As a girl, she’d once heard that Tk-V children were GPS chipped as babies. Sahara didn’t know if that was true, or only a story made up by young Psy who had never met anyone from the near-mythical subdesignation V, but it made sense. Like all telekinetics capable of teleportation, they had to have steel-trap geographic memories. So a baby or a toddler could conceivably teleport himself to a random location he’d glimpsed from a car, for example, then become too distressed to teleport back home.
Now the teleporter, a man she simply couldn’t imagine as a child, glanced around the pine-needle- carpeted clearing made distinctive by two royal blue scarves hung from thick branches. He inclined his head at the woman with hair of scarlet silk who ran toward Sahara, then was gone.
“Sahara. It’s really you!” Cheeks stained with tears, the lovely woman cupped Sahara’s face, her smile luminous through the wet. “I thought I’d never see you again.”
“Faith.” It was a whisper as she took in the woman her remote, composed cousin had become.
Alive and stunningly vibrant. “You’re so beautiful.”
A startled light in the cardinal starlight of Faith’s eyes before she gave a small cry and removed her hands. “Forgive me. I didn’t—”
“It’s all right.” Sahara took the slender hands that had touched her with an unhidden affection that made her throat thicken, brought them back to her cheeks. “My Silence is far more than broken.”
Wrapping her arms tight around Sahara, her cousin whispered, “I never forgot you,” into a quiet filled with the music of a thousand leaves rustling in a passing wind. “Father . . . it wasn’t until after my defection that he told me about your abduction, and that the family had never stopped searching for you.”
Returning Faith’s embrace, emotion burning her eyes, Sahara said, “I know you tried to find me, too, through your visions.” It was something her own father had shared with her that first day they’d spent together.
A shaky breath as Faith drew back. “I’m so sorry about Leon. He was kind to me whenever our paths crossed.”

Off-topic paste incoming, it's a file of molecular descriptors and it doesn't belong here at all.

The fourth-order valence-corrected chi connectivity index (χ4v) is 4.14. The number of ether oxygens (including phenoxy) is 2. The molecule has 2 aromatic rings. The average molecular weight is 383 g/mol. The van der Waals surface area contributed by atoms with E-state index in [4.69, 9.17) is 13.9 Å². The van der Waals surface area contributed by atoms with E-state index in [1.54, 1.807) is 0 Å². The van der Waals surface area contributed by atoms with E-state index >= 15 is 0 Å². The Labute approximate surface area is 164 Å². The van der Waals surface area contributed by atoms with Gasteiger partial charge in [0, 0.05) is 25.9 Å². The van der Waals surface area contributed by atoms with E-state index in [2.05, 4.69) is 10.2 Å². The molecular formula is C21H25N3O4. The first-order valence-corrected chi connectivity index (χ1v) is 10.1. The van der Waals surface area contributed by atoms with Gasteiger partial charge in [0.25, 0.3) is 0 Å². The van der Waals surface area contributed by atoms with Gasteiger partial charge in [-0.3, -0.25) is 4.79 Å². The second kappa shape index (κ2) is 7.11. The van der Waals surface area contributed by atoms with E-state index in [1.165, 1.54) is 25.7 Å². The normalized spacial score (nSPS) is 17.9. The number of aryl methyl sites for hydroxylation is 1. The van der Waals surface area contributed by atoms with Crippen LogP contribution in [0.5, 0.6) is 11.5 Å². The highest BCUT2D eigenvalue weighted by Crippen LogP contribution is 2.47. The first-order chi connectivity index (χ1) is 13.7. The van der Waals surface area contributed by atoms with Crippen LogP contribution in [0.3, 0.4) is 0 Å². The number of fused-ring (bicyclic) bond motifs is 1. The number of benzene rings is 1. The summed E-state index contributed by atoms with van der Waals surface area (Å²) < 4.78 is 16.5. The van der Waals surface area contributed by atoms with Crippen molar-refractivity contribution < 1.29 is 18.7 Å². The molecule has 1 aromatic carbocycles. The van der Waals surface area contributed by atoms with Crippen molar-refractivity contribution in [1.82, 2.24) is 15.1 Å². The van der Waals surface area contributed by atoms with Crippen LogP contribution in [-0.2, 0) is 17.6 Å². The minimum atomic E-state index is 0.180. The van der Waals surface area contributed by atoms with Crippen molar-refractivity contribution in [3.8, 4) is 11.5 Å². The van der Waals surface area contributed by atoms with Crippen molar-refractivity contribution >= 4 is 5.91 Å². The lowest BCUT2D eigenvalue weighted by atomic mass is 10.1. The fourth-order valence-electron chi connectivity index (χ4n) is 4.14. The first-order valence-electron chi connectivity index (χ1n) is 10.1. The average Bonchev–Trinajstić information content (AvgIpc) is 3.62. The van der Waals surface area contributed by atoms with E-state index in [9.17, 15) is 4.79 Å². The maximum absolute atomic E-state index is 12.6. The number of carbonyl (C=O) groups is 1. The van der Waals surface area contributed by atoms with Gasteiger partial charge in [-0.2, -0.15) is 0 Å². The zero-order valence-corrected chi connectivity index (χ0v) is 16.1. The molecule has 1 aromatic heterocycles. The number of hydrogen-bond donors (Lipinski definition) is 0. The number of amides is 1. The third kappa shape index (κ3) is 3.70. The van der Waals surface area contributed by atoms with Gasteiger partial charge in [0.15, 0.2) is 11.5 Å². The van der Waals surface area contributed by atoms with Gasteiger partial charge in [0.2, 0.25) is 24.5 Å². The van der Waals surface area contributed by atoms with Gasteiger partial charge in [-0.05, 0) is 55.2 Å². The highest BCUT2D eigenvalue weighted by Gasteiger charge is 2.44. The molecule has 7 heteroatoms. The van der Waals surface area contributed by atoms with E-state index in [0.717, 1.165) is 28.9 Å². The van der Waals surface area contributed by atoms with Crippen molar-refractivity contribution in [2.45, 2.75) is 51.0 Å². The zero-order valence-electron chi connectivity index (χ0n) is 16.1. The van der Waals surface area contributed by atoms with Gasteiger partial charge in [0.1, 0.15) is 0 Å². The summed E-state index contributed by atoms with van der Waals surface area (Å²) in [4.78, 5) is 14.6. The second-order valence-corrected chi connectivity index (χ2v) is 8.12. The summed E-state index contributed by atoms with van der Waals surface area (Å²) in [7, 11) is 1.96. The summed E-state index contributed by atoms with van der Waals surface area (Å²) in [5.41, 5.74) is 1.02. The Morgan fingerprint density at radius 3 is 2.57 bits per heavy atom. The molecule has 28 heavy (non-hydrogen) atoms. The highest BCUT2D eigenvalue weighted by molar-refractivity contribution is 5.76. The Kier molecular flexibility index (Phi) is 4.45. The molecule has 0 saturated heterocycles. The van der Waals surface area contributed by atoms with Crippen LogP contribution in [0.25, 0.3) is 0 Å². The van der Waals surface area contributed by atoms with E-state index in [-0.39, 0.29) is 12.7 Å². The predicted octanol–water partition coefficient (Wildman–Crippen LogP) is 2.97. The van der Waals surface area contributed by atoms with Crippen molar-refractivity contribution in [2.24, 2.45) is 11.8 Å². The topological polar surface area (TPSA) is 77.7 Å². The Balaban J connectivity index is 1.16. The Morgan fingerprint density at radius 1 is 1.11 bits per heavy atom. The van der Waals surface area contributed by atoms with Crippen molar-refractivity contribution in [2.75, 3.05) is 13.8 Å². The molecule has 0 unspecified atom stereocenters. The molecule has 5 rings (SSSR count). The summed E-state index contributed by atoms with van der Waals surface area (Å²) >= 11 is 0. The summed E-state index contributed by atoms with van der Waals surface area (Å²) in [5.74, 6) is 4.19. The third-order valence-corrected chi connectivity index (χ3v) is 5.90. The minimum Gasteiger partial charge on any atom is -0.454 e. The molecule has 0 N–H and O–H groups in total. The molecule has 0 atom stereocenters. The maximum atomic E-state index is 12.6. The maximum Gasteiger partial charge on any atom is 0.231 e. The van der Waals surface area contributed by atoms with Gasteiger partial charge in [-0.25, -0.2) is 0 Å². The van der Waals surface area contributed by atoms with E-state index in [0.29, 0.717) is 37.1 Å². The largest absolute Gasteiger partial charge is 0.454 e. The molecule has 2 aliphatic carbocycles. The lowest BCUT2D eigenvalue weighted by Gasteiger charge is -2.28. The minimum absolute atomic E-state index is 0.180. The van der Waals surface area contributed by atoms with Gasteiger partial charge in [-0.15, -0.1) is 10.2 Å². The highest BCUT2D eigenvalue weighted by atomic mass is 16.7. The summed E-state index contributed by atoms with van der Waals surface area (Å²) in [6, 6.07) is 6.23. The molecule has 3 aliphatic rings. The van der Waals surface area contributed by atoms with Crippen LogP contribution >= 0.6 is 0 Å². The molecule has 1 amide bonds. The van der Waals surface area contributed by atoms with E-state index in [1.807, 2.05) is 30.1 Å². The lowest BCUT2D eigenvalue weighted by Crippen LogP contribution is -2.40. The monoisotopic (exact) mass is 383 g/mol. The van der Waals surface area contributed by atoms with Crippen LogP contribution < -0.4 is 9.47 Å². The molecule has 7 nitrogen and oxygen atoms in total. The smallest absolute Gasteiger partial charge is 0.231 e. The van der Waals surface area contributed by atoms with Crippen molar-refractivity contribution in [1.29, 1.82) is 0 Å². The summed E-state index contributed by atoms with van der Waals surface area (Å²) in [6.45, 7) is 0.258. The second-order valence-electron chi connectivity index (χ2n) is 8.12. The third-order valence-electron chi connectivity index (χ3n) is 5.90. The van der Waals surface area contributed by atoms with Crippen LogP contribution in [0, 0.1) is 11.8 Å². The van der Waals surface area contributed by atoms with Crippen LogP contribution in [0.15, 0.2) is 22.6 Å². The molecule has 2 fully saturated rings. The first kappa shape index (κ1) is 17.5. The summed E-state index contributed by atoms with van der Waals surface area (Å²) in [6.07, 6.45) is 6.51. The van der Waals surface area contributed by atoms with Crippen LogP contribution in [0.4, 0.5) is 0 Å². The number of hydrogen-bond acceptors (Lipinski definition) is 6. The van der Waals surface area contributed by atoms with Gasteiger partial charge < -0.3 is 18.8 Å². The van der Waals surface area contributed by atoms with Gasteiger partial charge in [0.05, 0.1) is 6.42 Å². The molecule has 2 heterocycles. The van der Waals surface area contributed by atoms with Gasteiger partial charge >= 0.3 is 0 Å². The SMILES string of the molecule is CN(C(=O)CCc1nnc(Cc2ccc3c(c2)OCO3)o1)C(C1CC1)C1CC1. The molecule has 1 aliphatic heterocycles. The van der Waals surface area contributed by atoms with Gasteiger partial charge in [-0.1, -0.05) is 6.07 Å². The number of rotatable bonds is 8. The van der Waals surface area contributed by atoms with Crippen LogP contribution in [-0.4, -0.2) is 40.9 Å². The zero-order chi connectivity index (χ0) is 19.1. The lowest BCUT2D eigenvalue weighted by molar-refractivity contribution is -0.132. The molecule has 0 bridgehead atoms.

“He’s strong, he’ll be okay.” Sahara refused to believe in any other outcome. “He didn’t give up on me, and I won’t give up on him.” A future without her father’s big, solid presence in her life was incomprehensible.
“If it helps,” Faith said, “when I look into the future with Leon as a focus, I constantly see him in his clinic, talking to a patient, or at his desk. I feel no sadness, no sense of loss.”
Sahara squeezed her cousin’s hand. “Thank you.” To hear that from the most gifted F-Psy in the world was no small thing, the glimmer of hope one she held on to with both hands. “I’m sorry, too,” she said softly, “about Marine.” Faith’s younger sister had been a cardinal telepath, her studies rarely crossing with Sahara’s, but they’d been cousins all the same.
Sadness in Faith’s eyes, her fingers brushing Sahara’s cheek. “Marine lived an extraordinary life, did things I only found out about after I was no longer in the PsyNet. She left her mark.” Unhidden pride, a waterlogged smile. “I like to think she would’ve cheered and said ‘Finally!’ when her toe- the-line sister rebelled at last.”
Sahara’s responding smile was just as shaky. “I’m so happy you made it out, Faith, that you have a life full of joy. Thank you for inviting me into it.”
“You can stay forever as far as I’m concerned.” Tender warmth in every word. “We can finally be friends as we always wanted to be.”
Sahara wanted nothing more than to accept the offer of sanctuary and just be, but she couldn’t do it under false pretenses. “I may be dangerous to your pack. Kaleb Krychek can find me at any time.”
The warm welcome in Faith’s expression didn’t falter. “We’ve already thought of that. Fact is, if Father is right and Kaleb is a teleporter who can lock on to people rather than simply places, he can find any of us.” Smoothing Sahara’s hair, she continued. “Still, he’s never shown any aggression toward the pack, and you’re family. If he does turn hostile, we’ll handle it.”
Even as Sahara’s heart warmed at Faith’s protectiveness, another part of her whispered that Kaleb had no family, no one to call his own, no one who would welcome him with the unconditional love with which Faith had welcomed her. “But,” she said through a deep sense of desolation mixed with anger at the parents who had given up a defenseless boy to a monster, “you will put me away from your vulnerable?” Kaleb might not harm her, but she couldn’t promise the same when it came to others.
“Yes.” Faith’s eyes were gentle as she said, “Don’t worry, Sahara. We’ve been playing these games a long time.” It was the firm reassurance of an older sister. “Your aerie is close to our place, but far enough away to afford you your privacy.”
“I have my own aerie?” The idea of a house in the treetops made the damaged girl inside her gasp in wonder.
“Yes, but only if you prefer it that way,” Faith assured her.
“I think I’d like my own place.” It felt disloyal to say that when Kaleb had built her a graceful, light-drenched home that sang to her soul—but that home wasn’t what she needed at this moment, wasn’t a place where she could stretch her long-stunted wings.
Kaleb was too protective . . . too much an addiction.